The 5 Best Foods To Eat For Bright, Glowing Skin

Posted in Health, Skin on August 25, 2019 by


Want clear skin with a lit-from-within glow? (Trick question – of course you do.) While there are plenty of topical treatments that can help, radiant skin starts in the gut. Here, clinical nutritionist and best-selling author Jessica Sepel shares her favourite foods for optimum skin health. Over to you, Jess…

As a nutritionist and a self-confessed foodie, it’s fair to say that I love my food. No matter what season it is or which country I’m in, I’m always thinking about the next delicious, nutritious thing that I can eat or make. And while taste always comes into the equation (who has time for dry, bland food?), I’m always mindful of the nutritional value of the food on my plate. Not only does our diet play a key role in our overall health, hormonal function, sleep, energy and gut health, but it plays a fundamental role in the appearance of our skin.

While I was studying nutrition and practising in clinic, I saw first-hand that beauty is an inside job. It’s not only what we eat, but the way that our bodies assimilate those nutrients, that improvise the texture and complexion of our skin. That’s why it’s essential to practise good gut health and consume a variety of whole foods, which populate the gut with good bacteria.

In my professional experience I’ve found that certain nutrients and minerals – including zinc, omega-3 fatty acids, protein and vitamins A, C and E – are essential for maintaining healthy skin. I’m super passionate about skin health, which is why my Skin + Digestion Vitamins are loaded with skin-loving nutrients.

In addition, there are certain foods that supercharge skin and create a natural glow. Here are a few of my favourites:

  1. Probiotic-rich foods: Great sources include kefir, kombucha, kimchi, sauerkraut and organic yoghurt, which contain a range of live probiotics that help our bodies to digest and absorb nutrients. In turn, this helps to promote good gut health, which aids the appearance of our skin.
  2. Dark leafy greens: I try to eat greens every day as they are hand-down a beauty powerhouse. My favourite options include kale, silverbeet, spinach and broccolini, which are packed with antioxidants. These veggies help reduce toxic load and protect us from cellular damage and an inflammatory response in the body. Also, greens are rich in fibre, which promotes good gut health and is key for healthy skin. Try filling half of your plate with greens at lunch and dinner. Add a drizzle of olive oil and a fresh squeeze of lemon juice for extra nutrients and flavour.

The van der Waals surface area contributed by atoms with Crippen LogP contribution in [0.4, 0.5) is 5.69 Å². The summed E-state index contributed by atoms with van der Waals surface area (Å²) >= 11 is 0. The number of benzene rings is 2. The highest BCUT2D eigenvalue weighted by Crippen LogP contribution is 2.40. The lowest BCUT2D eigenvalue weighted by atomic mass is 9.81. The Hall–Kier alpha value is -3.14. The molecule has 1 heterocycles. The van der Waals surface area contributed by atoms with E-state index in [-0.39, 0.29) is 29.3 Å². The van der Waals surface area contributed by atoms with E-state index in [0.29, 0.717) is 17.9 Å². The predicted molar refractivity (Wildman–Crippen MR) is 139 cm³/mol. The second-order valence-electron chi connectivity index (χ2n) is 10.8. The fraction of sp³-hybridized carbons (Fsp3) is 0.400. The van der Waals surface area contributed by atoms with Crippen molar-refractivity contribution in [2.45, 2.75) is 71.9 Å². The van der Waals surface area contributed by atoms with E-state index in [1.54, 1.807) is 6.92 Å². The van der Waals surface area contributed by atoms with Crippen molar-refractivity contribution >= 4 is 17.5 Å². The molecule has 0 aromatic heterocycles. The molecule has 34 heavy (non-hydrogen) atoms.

3. Seafood: Seafood is loaded with zinc, selenium and omega-3 fatty acids. Zinc helps to rebuild collagen, selenium reduces cell damage and inflammation, while omega-3s promote cell growth and. I choose shellfish, oysters and sustainably caught salmon.
  4. Seeds: Opt for pumpkin seeds, chia seeds, sesame seeds (or tahini) and flaxseeds. They’re rich in zinc, which promotes collagen production, smooths the skin and helps to repair scars. They also contain omega-3 fatty acids, which helps to moisturise skin from the inside and reduces inflammatory flare-ups.
  5. Berries: Think blueberries, blackberries, raspberries, acai berries and goji berries. Berries are loaded with antioxidants, which help to fight free radicals and promote a clear complexion. They also contain fibre, which encourages blood sugar balance in the body and digests easily. They’re also rich in vitamin C, which promotes collagen synthesis.

Jessica Sepel is a clinical nutritionist, best-selling author and founder of JSHealth. She is passionate about helping people overcome fad dieting and disordered eating, having gone through her own struggles with food. Her philosophy is focused around balance, rest and building a healthy relationship with food. She recently launched the JSHealth App, which features a world-first nutrition clinic, hundreds of healthy recipes, a daily meal planner, health guides, body love support and much more. You can find her on Instagram at @jshealth.